What all of thus suggests is the imperative need for a dramatic reform of governance at the highest levels of the Catholic Church in the new pontificate. Italian curialists once said, and with good reason, "We know how to do this." Now, many of them manifestly don't. And when one adds to sheer incompetence and a marked inability to connect the dots between actions and consequences (or, in the case of the former pontiff's title and vesture, symbols and consequences) the reality of what a distinguished Italian academic described to me as an Italian "culture of corruption" seeping behind the Vatican walls under Secretary of State Tarcisio Cardinal Bertone's re-Italianization of the Roman Curia, it becomes clear that, as Italian Vaticanista Sandro Magister wrote recently, the new pope's First Hundred Days ought to see a massive housecleaning and the first steps toward building a new institutional culture in the Church's central bureaucracy, so that it becomes an instrument of the New Evangelization, not an impediment to it.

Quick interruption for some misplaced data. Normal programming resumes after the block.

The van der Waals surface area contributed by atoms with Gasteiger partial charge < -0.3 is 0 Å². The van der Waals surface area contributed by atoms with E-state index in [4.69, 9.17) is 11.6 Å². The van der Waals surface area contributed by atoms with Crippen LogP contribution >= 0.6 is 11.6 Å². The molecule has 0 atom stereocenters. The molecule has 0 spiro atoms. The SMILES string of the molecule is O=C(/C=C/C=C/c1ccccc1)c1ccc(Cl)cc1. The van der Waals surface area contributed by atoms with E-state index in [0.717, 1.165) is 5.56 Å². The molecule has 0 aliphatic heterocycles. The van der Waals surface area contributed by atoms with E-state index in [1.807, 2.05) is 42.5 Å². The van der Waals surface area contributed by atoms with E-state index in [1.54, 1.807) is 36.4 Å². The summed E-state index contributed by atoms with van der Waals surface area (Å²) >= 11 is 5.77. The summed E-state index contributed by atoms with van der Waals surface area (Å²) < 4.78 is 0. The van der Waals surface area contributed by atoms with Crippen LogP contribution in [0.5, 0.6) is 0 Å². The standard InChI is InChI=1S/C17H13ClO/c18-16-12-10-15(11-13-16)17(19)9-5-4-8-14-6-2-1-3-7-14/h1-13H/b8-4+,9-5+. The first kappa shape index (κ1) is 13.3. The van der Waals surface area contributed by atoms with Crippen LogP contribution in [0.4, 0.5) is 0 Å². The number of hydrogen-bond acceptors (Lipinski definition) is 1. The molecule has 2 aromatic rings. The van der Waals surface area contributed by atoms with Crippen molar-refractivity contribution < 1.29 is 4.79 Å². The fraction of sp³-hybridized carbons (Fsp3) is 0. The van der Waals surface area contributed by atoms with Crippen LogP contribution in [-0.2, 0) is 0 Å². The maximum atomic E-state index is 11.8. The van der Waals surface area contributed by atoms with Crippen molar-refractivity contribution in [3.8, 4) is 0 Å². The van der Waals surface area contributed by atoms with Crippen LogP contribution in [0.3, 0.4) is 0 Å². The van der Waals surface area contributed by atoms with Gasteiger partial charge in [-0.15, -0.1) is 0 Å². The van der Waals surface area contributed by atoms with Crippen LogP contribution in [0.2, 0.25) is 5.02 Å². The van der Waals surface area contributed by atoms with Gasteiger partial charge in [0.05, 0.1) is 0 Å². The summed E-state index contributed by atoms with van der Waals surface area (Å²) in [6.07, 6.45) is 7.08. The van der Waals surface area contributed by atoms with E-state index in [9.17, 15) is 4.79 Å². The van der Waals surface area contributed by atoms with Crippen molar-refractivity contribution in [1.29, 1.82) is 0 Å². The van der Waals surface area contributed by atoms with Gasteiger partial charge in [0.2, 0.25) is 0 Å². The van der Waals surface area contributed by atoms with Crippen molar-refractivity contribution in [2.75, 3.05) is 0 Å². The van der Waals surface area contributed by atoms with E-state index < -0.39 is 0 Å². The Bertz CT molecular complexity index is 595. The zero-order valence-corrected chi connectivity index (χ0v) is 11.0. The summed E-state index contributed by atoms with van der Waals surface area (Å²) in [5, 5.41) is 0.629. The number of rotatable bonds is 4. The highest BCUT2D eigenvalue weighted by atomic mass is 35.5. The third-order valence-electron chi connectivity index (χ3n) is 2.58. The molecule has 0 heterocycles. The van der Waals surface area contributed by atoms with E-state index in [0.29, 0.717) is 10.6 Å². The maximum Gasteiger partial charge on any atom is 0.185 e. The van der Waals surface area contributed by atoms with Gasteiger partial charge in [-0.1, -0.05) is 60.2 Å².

Thursday, March 7, 2013
I Listen to George Weigel
If George Weigel tells me something about Catholicism or the Papal Conclave, I listen. He's the E.F. Hutton of Catholic commentators. So this commentary, prompted by the bad decision of the Vatican to stop American Cardinals from giving daily press conferences in which a man like Cardinal Dolan could do so much to explain Catholicism and the New Evangelization to the world, gets my attention: